|France and Germany - moving towards both politcal and copyright law unity|
[I've run out of red bus photos]
France follows a fairly similar approach to the UK. A photograph attracts copyright protection if it is original and carries the “imprint of the personality” of its author. What this means in practice largely accords with the principles applied in Temple Island i.e. the court will look at a combination of the exposure, lighting, composition etc to determine whether a work is original.
By contrast Germany has a two-tier approach to photographic protection. A mere “photograph” i.e. any old photo with no creativity or artistic quality is treated as a “relative right” and protected for 50 years from the date of publication. The title of “photographic work” is awarded to “personal intellectual creations” which are similar to the French original photographs (angle, focus, colour etc are all important in this assessment).
Whilst Brigitte considered that the Claimant’s red bus photo would be protected as a photographic work in both France and Germany, she noted that it would definitely have been protected in Germany as a photograph at the very least. [Or would it, if the heavily manipulated image was arguably a collage?].
France has only one very broad test for infringement which includes making adaptations and is general enough to encompass not just unchanged copying but cases where “characteristic and original elements” have been taken.
Germany has two types of infringement (1) reproduction – which covers unchanged copying and (2) adaptation – which covers alterations of an existing work.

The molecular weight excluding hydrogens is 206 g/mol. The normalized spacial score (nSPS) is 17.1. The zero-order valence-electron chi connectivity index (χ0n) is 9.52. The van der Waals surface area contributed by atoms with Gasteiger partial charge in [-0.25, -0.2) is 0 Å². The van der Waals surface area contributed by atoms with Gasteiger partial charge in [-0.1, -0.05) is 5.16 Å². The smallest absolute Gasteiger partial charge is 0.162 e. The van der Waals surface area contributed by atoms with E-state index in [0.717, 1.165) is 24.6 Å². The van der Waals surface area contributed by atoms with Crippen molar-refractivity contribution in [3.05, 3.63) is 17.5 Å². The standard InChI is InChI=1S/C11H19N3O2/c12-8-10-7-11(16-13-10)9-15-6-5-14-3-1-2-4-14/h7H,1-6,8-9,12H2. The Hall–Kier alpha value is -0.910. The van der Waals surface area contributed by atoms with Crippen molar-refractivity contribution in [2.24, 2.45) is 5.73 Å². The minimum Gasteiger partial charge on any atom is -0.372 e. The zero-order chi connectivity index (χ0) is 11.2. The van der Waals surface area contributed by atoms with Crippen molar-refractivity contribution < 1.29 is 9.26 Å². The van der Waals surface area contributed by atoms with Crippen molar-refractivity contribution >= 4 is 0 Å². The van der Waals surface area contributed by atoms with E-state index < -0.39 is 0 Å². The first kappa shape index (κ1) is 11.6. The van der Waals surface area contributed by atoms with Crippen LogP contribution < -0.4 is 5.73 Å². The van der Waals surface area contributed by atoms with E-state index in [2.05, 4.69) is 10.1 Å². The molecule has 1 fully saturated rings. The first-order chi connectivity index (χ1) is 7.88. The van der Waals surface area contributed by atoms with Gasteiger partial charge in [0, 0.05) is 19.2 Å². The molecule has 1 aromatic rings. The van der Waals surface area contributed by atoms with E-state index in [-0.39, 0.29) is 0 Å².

A defence of “free use”?
Although Brigitte considered that the defendant’s images would have infringed in both France and Germany, she considered the potential for the Germany “free use” defence to apply.
Not to be confused with “fair use” (US) or “fair dealing” (UK), free use is essentially a freedom of expression defence. In order to qualify for the defence the new work must be so separate from the original that the first work “fades” in comparison. [This surely incorporates a judicial assessment of aesthetic quality]. Birgitte considered that the defendant would have needed to move further away in order to qualify for this sort of protection and could not rely on the defence in Germany.
Does anyone have experience of French or German law and can offer an insight into how this approach to photographic subsistence and infringement applies in practice? I noted a recent case in France (reported by TechDirt and the BJP) where the Le Corbusier Foundation appears to have successfully sued Getty for stocking some photographs of Le Corbusier chairs without its permission. Any information on that case would be of particular interest.